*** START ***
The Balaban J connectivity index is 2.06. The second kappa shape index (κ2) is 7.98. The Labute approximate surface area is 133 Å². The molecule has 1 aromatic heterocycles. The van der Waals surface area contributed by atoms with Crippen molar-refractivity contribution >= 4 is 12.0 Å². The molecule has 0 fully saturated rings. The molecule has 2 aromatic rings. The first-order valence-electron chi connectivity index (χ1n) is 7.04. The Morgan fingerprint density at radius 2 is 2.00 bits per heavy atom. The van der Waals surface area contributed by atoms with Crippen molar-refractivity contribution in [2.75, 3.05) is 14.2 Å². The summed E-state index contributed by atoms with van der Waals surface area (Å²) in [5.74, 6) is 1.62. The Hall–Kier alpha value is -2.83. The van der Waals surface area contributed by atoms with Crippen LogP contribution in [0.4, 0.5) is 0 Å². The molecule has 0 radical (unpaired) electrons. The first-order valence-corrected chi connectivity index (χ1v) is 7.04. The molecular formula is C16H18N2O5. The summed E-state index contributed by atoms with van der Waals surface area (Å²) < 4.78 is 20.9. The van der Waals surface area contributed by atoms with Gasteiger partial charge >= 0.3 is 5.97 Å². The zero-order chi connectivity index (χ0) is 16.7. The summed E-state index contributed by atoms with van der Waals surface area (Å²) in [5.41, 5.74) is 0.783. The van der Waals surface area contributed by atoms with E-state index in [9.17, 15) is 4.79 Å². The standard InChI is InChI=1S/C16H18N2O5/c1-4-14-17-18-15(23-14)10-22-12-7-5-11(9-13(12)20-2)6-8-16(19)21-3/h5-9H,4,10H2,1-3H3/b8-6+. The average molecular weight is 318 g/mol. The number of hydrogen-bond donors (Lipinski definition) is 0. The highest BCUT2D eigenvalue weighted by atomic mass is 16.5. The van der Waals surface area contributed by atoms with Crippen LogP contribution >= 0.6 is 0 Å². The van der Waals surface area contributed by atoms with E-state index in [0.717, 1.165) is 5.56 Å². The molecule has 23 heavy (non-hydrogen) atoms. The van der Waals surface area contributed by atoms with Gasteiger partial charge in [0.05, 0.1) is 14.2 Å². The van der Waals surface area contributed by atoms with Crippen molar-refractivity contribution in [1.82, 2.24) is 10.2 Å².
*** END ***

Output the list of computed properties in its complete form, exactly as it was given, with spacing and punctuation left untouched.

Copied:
The Balaban J connectivity index is 2.06. The second kappa shape index (κ2) is 7.98. The Labute approximate surface area is 133 Å². The molecule has 1 aromatic heterocycles. The van der Waals surface area contributed by atoms with Crippen molar-refractivity contribution >= 4 is 12.0 Å². The molecule has 0 fully saturated rings. The molecule has 2 aromatic rings. The first-order valence-electron chi connectivity index (χ1n) is 7.04. The Morgan fingerprint density at radius 2 is 2.00 bits per heavy atom. The van der Waals surface area contributed by atoms with Crippen molar-refractivity contribution in [2.75, 3.05) is 14.2 Å². The summed E-state index contributed by atoms with van der Waals surface area (Å²) in [5.74, 6) is 1.62. The Hall–Kier alpha value is -2.83. The van der Waals surface area contributed by atoms with Crippen LogP contribution in [0.4, 0.5) is 0 Å². The molecule has 0 radical (unpaired) electrons. The first-order valence-corrected chi connectivity index (χ1v) is 7.04. The molecular formula is C16H18N2O5. The summed E-state index contributed by atoms with van der Waals surface area (Å²) < 4.78 is 20.9. The van der Waals surface area contributed by atoms with Gasteiger partial charge >= 0.3 is 5.97 Å². The zero-order chi connectivity index (χ0) is 16.7. The summed E-state index contributed by atoms with van der Waals surface area (Å²) in [5.41, 5.74) is 0.783. The van der Waals surface area contributed by atoms with E-state index in [9.17, 15) is 4.79 Å². The standard InChI is InChI=1S/C16H18N2O5/c1-4-14-17-18-15(23-14)10-22-12-7-5-11(9-13(12)20-2)6-8-16(19)21-3/h5-9H,4,10H2,1-3H3/b8-6+. The average molecular weight is 318 g/mol. The number of hydrogen-bond donors (Lipinski definition) is 0. The highest BCUT2D eigenvalue weighted by atomic mass is 16.5. The van der Waals surface area contributed by atoms with Crippen LogP contribution >= 0.6 is 0 Å². The van der Waals surface area contributed by atoms with E-state index in [0.717, 1.165) is 5.56 Å². The molecule has 23 heavy (non-hydrogen) atoms. The van der Waals surface area contributed by atoms with Gasteiger partial charge in [0.05, 0.1) is 14.2 Å². The van der Waals surface area contributed by atoms with Crippen molar-refractivity contribution in [1.82, 2.24) is 10.2 Å².